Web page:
The changing face of friendship

Don’t walk in front of me; I may not follow. Don’t walk behind me; I may not lead. Just walk beside me and be my friend.”
Albert Camus, 1913-1960

I read posts by two favourite bloggers this week about friendship and the importance of having a village. Both Becca at Drama for Mama and Shannon at Comments from a Non-Blogger talked about their search for meaningful friendships in what can sometimes feel like a lonely world. I’m certain we can relate, but perhaps in different ways. Some of us may be fortunate enough to have extended family to rely on, enjoy large social circles, perhaps even supportive neighbours, co-workers or employers who help us with the daily struggle. But that’s not enough is it? Sometimes motherhood, parenthood is just a very lonely place.

Arguably, motherhood is a time when we need supportive friendships more than ever. And, it’s also one of the most difficult times to give our friendships the attention they deserve. We’re busy, preoccupied, living life in a blur of daily tasks and responsibilities. Picking up the phone and checking in with a girlfriend is often the furthest thing from our minds. I know it’s true for me. Weeks go by and I forget to connect with a close friend. Sometimes I’ll look at the calendar only to discover that, in fact, it’s been quite longer. I’ll make a mental note to reach out, to remember the things that are happening in their lives, their birthdays, special occasions, life stresses. But, it’s hard. Though it feels like an excuse, I can barely remember my own calendar.

And yet, this stuff is important. It’s how we make and keep connections. And real life connections are vital. I remember reading a study once which demonstrated that new mothers who spent even just an hour a week chatting with a girlfriend were less prone to depression and unhappiness. The women in our lives who we call friends play an important role in keeping us healthy.

Even before reading Becca and Shannon’s respective posts I had been giving this some thought. I’ve been wondering why the relationships that I’m developing online are flourishing so well, when those I have had with friends for years sometimes feel as though they are fading. To some degree I believe it’s a matter of convenience. I can nurture my online friendships when it’s convenient for me. My favourite blogs are always there to be read, commented on when I need to feel that connection. I can chat on Twitter at times that are convenient and for random pockets of time, even just 5 or 10 minutes throughout the day. There is no time imperative, so it makes it easier to nurture.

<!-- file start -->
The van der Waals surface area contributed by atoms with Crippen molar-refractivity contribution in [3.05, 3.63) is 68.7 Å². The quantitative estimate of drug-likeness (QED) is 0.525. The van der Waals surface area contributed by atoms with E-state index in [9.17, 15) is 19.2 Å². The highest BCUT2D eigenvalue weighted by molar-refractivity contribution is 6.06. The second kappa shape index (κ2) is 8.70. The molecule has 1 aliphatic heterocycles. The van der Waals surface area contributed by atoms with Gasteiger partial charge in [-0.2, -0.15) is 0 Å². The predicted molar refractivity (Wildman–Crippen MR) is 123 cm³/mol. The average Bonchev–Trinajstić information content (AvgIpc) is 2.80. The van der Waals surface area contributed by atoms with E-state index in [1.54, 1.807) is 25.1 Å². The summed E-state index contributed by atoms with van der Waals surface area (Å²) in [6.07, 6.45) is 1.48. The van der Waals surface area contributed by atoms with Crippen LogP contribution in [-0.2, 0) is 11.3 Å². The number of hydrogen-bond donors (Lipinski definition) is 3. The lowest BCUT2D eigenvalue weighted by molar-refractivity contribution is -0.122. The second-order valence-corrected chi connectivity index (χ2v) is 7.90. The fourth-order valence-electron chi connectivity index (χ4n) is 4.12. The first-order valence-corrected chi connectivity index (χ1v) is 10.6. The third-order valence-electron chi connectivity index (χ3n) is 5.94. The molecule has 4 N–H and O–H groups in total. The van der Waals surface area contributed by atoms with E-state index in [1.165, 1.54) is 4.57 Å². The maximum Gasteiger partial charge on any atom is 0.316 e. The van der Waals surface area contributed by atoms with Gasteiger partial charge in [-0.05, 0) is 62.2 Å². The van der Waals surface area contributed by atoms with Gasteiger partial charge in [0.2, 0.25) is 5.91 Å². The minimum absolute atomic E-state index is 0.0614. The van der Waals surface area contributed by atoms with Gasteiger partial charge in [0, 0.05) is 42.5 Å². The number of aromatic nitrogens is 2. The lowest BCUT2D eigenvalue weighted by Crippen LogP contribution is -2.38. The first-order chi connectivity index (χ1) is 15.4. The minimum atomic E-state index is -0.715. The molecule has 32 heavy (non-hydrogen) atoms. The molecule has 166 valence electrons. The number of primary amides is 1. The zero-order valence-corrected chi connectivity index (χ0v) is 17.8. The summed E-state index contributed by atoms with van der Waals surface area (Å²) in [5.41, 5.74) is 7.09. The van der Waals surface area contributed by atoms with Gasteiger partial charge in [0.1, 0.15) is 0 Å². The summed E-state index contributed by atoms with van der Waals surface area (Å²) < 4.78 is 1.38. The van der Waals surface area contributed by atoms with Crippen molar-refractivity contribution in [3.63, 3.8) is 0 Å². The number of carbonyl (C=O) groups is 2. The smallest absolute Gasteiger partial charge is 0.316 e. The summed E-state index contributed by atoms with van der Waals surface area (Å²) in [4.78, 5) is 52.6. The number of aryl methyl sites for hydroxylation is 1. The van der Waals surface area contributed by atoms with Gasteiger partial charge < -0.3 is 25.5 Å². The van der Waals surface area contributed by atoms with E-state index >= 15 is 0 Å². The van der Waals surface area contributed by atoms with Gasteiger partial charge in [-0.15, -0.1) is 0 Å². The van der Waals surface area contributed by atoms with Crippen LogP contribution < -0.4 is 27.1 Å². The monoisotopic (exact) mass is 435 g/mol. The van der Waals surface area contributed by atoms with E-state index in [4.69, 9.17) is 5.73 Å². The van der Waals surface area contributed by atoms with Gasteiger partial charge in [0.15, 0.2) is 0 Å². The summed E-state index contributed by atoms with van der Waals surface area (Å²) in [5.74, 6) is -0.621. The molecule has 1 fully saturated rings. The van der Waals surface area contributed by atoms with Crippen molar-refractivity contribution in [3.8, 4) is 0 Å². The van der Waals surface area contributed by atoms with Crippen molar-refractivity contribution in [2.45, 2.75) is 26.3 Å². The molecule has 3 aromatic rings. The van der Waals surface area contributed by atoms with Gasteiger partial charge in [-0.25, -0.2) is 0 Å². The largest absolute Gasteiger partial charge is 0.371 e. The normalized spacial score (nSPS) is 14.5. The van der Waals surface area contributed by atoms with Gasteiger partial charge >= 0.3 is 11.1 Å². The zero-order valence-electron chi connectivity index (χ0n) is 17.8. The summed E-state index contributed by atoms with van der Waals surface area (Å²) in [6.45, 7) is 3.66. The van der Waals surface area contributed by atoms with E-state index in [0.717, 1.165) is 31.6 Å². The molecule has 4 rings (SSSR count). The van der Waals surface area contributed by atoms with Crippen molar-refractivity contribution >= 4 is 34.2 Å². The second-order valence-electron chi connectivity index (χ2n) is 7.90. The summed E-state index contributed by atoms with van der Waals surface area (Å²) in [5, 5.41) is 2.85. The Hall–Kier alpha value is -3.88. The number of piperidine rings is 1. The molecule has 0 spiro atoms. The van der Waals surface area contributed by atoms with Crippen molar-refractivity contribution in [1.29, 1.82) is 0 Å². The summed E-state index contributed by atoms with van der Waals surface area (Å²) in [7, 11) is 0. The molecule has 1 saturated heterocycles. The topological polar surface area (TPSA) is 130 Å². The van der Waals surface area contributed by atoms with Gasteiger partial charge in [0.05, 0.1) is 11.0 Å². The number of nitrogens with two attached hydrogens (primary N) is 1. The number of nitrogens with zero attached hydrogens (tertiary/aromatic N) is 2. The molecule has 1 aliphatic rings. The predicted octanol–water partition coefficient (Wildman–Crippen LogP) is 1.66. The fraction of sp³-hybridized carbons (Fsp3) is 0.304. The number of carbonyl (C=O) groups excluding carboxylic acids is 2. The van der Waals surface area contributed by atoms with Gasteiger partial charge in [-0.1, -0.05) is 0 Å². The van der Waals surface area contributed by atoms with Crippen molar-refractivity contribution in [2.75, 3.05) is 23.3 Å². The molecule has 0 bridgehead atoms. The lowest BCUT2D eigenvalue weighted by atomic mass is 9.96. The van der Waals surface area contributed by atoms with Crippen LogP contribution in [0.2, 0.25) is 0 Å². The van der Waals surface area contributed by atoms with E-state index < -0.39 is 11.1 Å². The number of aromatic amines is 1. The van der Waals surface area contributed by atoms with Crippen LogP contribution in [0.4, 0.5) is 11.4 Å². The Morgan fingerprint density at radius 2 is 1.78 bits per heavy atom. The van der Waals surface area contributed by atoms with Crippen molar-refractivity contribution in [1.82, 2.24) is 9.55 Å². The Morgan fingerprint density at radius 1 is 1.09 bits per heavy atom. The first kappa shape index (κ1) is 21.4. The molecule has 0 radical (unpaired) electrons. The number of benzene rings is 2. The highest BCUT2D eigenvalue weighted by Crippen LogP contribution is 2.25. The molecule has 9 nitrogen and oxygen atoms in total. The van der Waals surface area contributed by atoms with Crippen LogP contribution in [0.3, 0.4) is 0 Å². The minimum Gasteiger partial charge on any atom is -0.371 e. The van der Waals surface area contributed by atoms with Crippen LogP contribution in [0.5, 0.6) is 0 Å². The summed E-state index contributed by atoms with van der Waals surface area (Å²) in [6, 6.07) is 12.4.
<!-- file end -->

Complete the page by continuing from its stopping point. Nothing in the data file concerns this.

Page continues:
But I think it’s also changing need. As we grow older and change. As our families flourish and get busy and venture on new paths, so too must our friendships grow and change. In some cases, the qualities that came from pre-baby friendships are no longer needed. Now we crave new kinds of attachments, one’s that relate to our identities as mothers and nurture us as individuals.

I am fortunate to have several friendships in my real life that are thriving and important to me. These women make all the difference in my life. But I also believe I’m discovering rich, valuable relationships in the online world because I’m actively choosing to connect with people who are similar to me, who think, feel, communicate, and wonder about the same things. In reading each other’s deepest thoughts, in sharing our most personal life experiences, in laughing together, commiserating about ideas and strategies, we are forging a new model for creating relationships. Barriers like distance cease to exist and so we are freed of traditional boundaries and it literally opens up a world of opportunity. It’s rich. It’s fulfilling. We choose to walk together on the path of motherhood through our shared experiences and by inspiring one another. This is a powerful thing.

What do your online relationships mean to you? Have your in person relationships changed with motherhood, or do you still keep rich, important connections with friends you had before children? How do you nurture those relationships and your online friendships? Do your online connections feel different, less or, perhaps, even more meaningful? I’m very, very curious!


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